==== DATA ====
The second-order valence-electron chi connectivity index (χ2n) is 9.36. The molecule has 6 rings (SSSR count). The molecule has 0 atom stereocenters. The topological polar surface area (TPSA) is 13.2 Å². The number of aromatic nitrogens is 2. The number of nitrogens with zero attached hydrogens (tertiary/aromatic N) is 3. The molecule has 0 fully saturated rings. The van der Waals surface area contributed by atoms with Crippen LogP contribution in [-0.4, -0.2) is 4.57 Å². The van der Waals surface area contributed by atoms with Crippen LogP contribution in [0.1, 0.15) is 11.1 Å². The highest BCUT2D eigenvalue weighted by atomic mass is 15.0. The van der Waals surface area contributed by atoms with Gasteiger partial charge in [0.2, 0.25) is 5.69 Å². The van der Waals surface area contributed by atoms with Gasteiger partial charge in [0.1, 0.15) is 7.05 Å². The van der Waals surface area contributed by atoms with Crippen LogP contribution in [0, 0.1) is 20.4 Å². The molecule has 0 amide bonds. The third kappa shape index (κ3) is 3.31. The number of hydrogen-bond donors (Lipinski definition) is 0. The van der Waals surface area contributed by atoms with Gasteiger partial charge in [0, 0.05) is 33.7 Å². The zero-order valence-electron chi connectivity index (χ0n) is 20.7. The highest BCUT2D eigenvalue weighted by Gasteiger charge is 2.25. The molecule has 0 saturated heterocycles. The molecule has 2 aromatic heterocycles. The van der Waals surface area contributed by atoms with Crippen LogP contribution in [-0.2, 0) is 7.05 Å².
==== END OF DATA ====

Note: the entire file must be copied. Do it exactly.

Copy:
The second-order valence-electron chi connectivity index (χ2n) is 9.36. The molecule has 6 rings (SSSR count). The molecule has 0 atom stereocenters. The topological polar surface area (TPSA) is 13.2 Å². The number of aromatic nitrogens is 2. The number of nitrogens with zero attached hydrogens (tertiary/aromatic N) is 3. The molecule has 0 fully saturated rings. The van der Waals surface area contributed by atoms with Crippen LogP contribution in [-0.4, -0.2) is 4.57 Å². The van der Waals surface area contributed by atoms with Crippen LogP contribution in [0.1, 0.15) is 11.1 Å². The highest BCUT2D eigenvalue weighted by atomic mass is 15.0. The van der Waals surface area contributed by atoms with Gasteiger partial charge in [0.2, 0.25) is 5.69 Å². The van der Waals surface area contributed by atoms with Gasteiger partial charge in [0.1, 0.15) is 7.05 Å². The van der Waals surface area contributed by atoms with Crippen LogP contribution in [0, 0.1) is 20.4 Å². The molecule has 0 amide bonds. The third kappa shape index (κ3) is 3.31. The number of hydrogen-bond donors (Lipinski definition) is 0. The van der Waals surface area contributed by atoms with Gasteiger partial charge in [0, 0.05) is 33.7 Å². The zero-order valence-electron chi connectivity index (χ0n) is 20.7. The highest BCUT2D eigenvalue weighted by Gasteiger charge is 2.25. The molecule has 0 saturated heterocycles. The molecule has 2 aromatic heterocycles. The van der Waals surface area contributed by atoms with Crippen LogP contribution in [-0.2, 0) is 7.05 Å².